‘Sing, O Muse’ (A Greek Tragedy)

Source https://seekingalpha.com/article/4072236-sing-o-muse-greek-tragedy

Sing, O muse, of the rage of Achilles, son of Peleus, that brought countless ills upon the Achaeans.
Homer, The Iliad

For years now, like the sound of a clock ticking, Greece and the European Union have sung the tale of a new, and done for all time, Greek financial deal that will heal this downtrodden country. The song has been constantly and consistently vocalized, it has been laced with new melodies as the years passed, and the chorus has been sung by each new arrival in Brussels and each new Prime Minister in Greece. However, like the days of olde, long ago in Athens, it has all been a myth.

A shameful myth!

The country has never stepped out of their constant recession and each new chirp, of a Primary Surplus, or some other such tale, has lacked any ring of truth, any ring at all. Greece’s Masters, in Brussels and Berlin, demand ever more, and even more than that, as they do not want their own citizens to carry the Greek debt load that they, in my opinion, have fostered upon the Greek people. The EU, in my view, has made a mockery of the European Union by treating the Greeks as if they were indentured slaves.

The IMF went along, for a time, as they were the purse strings for Europe, for many years. Their forecasts had all of the accuracy of a stuck clock, but one without hands, so that it was never right, regardless of the charming French clock face. The official Greek debt now stands at 188%, according to the Financial Times, if it can be believed, but the bank debt along with the public debt totals a whopping 303% debt to GDP ratio and it would take Zeus and the rest of the gods, descending from Mt. Olympus, to deal with this Herculean task.

Ah how shameless – the way these mortals blame the gods. From us alone they say come all their miseries yes but they themselves with their own reckless ways compound their pains beyond their proper share.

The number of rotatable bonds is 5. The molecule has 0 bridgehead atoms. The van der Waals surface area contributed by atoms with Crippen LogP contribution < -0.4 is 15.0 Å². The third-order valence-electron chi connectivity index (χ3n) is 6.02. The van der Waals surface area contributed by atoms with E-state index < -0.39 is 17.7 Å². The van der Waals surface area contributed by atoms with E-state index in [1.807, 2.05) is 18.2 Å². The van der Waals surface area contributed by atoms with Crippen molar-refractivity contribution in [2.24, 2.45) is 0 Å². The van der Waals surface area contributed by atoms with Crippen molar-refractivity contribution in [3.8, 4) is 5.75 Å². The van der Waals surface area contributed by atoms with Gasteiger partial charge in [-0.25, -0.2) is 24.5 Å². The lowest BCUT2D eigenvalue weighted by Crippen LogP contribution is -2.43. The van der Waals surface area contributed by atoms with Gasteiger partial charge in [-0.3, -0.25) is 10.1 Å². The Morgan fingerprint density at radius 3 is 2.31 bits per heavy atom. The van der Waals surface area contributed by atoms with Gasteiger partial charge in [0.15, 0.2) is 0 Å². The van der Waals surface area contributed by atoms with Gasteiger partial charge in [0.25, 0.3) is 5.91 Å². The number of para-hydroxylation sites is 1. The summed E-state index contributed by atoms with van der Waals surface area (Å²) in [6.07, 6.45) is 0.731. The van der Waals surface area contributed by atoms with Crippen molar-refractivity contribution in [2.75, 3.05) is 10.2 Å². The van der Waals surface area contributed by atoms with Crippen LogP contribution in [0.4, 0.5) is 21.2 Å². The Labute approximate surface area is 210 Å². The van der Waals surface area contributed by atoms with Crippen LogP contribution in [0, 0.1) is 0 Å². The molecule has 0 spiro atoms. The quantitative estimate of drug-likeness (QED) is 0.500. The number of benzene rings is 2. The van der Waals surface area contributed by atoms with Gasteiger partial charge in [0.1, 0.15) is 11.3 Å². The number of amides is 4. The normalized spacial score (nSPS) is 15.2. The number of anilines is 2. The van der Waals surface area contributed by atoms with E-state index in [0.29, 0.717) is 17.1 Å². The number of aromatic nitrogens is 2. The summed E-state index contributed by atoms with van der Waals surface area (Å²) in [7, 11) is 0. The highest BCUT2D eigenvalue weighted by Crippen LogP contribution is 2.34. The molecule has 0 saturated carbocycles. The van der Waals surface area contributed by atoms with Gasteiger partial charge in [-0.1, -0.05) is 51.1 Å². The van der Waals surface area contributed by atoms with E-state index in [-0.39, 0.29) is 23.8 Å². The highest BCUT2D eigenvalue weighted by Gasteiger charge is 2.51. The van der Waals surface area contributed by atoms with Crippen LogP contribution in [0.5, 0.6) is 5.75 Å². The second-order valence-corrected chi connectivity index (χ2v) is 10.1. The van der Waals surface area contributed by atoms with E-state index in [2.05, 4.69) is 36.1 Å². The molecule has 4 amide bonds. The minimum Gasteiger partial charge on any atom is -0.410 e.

Homer, The Odyssey

For months now, we have heard that a new deal is coming any day. Yet, nothing has happened. One of the reasons for this, I believe, is that the United States is the largest owner of the IMF and the American representatives now report to Mr. Trump & Co. It is dubious, in my opinion, that regardless of what the bureaucrats might suggest, that the Board of Directors of the IMF are going to dole out any more money to Greece.

Germany wants them to, of course, so that the IMF can share the debt burden, as Germany has vigorously denounced giving Greece any meaningful debt relief. The citizens of Germany won’t abide it.

The lion and the lamb will not lie down together in peace.

Achilles glared at him and answered, “Fool, prate not to me about covenants. There can be no covenants between men and lions, wolves and lambs can never be of one mind, but hate each other out and out and through. Therefore there can be no understanding between you and me, nor may there be any covenants between us, till one or other shall fall.”
Homer, The Iliad

So here we are, back at the table in Greece, as the EU demands even more austerity, even more budgetary cuts, even more pension cuts but the rock has now met the road, on the way to Marathon, at the Greek Supreme Court.

As “KeepTalkingGreece” reports:

Greece’s highest court just decided that the pension cuts demanded by the creditors to secure the bailout are unconstitutional. The Plenary of the State Audit Council has ruled that the cuts to the main and supplementary pensions, to be implemented in 2019, are against the Constitution and contravene the European Convention of Human Rights.

Pension cuts have been the creditors’ top austerity measure. The pension cuts the government and its creditors have agreed upon, in the Supplementary Memorandum of Understanding on May 2, 2017, would affect more than one million Greek pensioners. These retired people would suffer further pension cuts of up to 18% in their main and their supplementary pensions, respectively.

Also, the State Audit Council has decided that the fiscal bill containing the pension cuts contravenes the Greek legislation as it has been tabled to the audit council without a relevant actuarial study. The vote on the Bill, in the Greek Parliament, had been scheduled for May 18, but it has now been postponed.

Now it is possible that the EU could appeal this ruling to the European Union’s court system but it would take months to get a ruling. In the meantime, Greece has a $7 billion debt payment to be made in July, which it cannot afford. There is a real risk now that Greece may default, if something isn’t done and quickly.

The gates to Hades may finally be opening.

No one can hurry me down to Hades before my time, but if a man’s hour is come, be he brave or be he coward, there is no escape for him when he has once been born.
Homer, The Iliad


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